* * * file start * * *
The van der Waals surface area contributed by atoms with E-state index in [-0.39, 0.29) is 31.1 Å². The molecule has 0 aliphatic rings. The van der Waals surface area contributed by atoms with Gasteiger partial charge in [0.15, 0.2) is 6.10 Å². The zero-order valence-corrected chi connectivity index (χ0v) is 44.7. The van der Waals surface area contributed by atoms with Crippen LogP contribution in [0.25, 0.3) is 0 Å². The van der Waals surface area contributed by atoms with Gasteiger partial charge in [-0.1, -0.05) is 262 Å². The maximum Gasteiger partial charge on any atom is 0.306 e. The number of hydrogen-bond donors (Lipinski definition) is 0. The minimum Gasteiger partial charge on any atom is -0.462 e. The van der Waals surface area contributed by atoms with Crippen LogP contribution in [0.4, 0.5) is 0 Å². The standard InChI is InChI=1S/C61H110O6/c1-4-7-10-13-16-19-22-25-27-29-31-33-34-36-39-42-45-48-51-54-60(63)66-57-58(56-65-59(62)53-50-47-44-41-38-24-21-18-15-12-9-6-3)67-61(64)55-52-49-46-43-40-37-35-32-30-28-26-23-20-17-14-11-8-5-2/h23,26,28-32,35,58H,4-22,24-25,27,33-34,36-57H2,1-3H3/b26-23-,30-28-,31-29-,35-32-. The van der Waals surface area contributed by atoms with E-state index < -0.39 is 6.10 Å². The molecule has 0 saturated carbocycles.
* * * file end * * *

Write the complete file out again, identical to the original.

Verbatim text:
The van der Waals surface area contributed by atoms with E-state index in [-0.39, 0.29) is 31.1 Å². The molecule has 0 aliphatic rings. The van der Waals surface area contributed by atoms with Gasteiger partial charge in [0.15, 0.2) is 6.10 Å². The zero-order valence-corrected chi connectivity index (χ0v) is 44.7. The van der Waals surface area contributed by atoms with Crippen LogP contribution in [0.25, 0.3) is 0 Å². The van der Waals surface area contributed by atoms with Gasteiger partial charge in [-0.1, -0.05) is 262 Å². The maximum Gasteiger partial charge on any atom is 0.306 e. The number of hydrogen-bond donors (Lipinski definition) is 0. The minimum Gasteiger partial charge on any atom is -0.462 e. The van der Waals surface area contributed by atoms with Crippen LogP contribution in [0.4, 0.5) is 0 Å². The standard InChI is InChI=1S/C61H110O6/c1-4-7-10-13-16-19-22-25-27-29-31-33-34-36-39-42-45-48-51-54-60(63)66-57-58(56-65-59(62)53-50-47-44-41-38-24-21-18-15-12-9-6-3)67-61(64)55-52-49-46-43-40-37-35-32-30-28-26-23-20-17-14-11-8-5-2/h23,26,28-32,35,58H,4-22,24-25,27,33-34,36-57H2,1-3H3/b26-23-,30-28-,31-29-,35-32-. The van der Waals surface area contributed by atoms with E-state index < -0.39 is 6.10 Å². The molecule has 0 saturated carbocycles.